When the nerve of a tooth becomes infected or abscessed due to decay, a crack or trauma, Root Canal Therapy (RCT) may be recommended. The infected nerve is removed and replaced with a filling substance called gutta percha or a more biocompatable material for some individuals, calcium hydroxide. The now brittle tooth is often crowned. The only other alternative for an infected tooth is extraction.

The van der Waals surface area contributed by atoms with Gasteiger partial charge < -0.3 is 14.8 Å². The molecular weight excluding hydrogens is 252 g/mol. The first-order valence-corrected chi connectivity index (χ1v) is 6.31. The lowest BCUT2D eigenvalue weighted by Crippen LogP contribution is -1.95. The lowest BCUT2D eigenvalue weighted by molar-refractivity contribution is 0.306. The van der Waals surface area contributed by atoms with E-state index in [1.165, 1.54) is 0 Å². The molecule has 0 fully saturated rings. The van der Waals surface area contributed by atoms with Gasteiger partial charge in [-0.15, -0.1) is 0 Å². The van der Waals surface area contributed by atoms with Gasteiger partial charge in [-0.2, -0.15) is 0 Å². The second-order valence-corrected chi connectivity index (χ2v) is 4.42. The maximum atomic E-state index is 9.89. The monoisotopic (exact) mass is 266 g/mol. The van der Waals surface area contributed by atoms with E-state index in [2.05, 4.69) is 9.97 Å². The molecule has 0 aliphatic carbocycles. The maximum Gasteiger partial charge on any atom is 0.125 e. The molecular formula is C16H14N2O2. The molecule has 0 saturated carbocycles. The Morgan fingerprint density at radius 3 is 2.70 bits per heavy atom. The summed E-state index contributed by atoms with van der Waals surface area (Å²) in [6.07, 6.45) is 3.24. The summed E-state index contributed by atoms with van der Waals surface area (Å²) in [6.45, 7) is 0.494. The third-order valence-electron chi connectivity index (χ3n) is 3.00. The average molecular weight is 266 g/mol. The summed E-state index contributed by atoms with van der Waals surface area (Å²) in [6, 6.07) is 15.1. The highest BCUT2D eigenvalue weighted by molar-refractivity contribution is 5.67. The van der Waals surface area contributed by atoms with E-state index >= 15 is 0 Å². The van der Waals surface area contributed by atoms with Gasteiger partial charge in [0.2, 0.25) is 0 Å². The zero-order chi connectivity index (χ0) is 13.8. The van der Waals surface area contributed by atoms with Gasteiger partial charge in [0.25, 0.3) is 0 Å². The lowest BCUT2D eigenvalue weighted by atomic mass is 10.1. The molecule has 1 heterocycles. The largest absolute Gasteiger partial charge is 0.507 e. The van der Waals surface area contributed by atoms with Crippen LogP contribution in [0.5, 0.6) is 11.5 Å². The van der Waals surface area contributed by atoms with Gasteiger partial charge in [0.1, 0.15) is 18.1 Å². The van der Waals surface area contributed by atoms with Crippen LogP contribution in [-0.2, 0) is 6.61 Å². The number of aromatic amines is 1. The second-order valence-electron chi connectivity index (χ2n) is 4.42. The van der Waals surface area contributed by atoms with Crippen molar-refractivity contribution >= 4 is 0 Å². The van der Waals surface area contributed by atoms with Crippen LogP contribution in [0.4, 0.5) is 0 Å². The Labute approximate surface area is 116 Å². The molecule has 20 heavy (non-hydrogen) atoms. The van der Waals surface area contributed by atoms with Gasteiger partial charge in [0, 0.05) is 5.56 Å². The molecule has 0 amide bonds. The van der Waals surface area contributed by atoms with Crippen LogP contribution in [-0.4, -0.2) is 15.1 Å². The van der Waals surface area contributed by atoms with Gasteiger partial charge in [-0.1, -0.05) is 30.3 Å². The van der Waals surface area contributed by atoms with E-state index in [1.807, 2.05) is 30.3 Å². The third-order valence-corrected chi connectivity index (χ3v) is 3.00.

There has been much confusion and anxiety about root canals. Even though RCT may allow you to keep your tooth for quite some time, is this the best treatment for you? In a root canal-treated tooth, most of the nerve is removed; however, countless minute tubules leading from the central nerve canal remain untreated. When you consider that the average tooth contains over three miles of these tubules, you can see that it is impossible to reach and clean them all! Debris collects, excess tissue putrefies and becomes infected, and bacteria flourish. The result may be a chronic challenge to an already compromised immune system. If you have questions about whether RCT is appropriate in your situation, please talk to one of our dentists. Every infected tooth needs to be evaluated individually.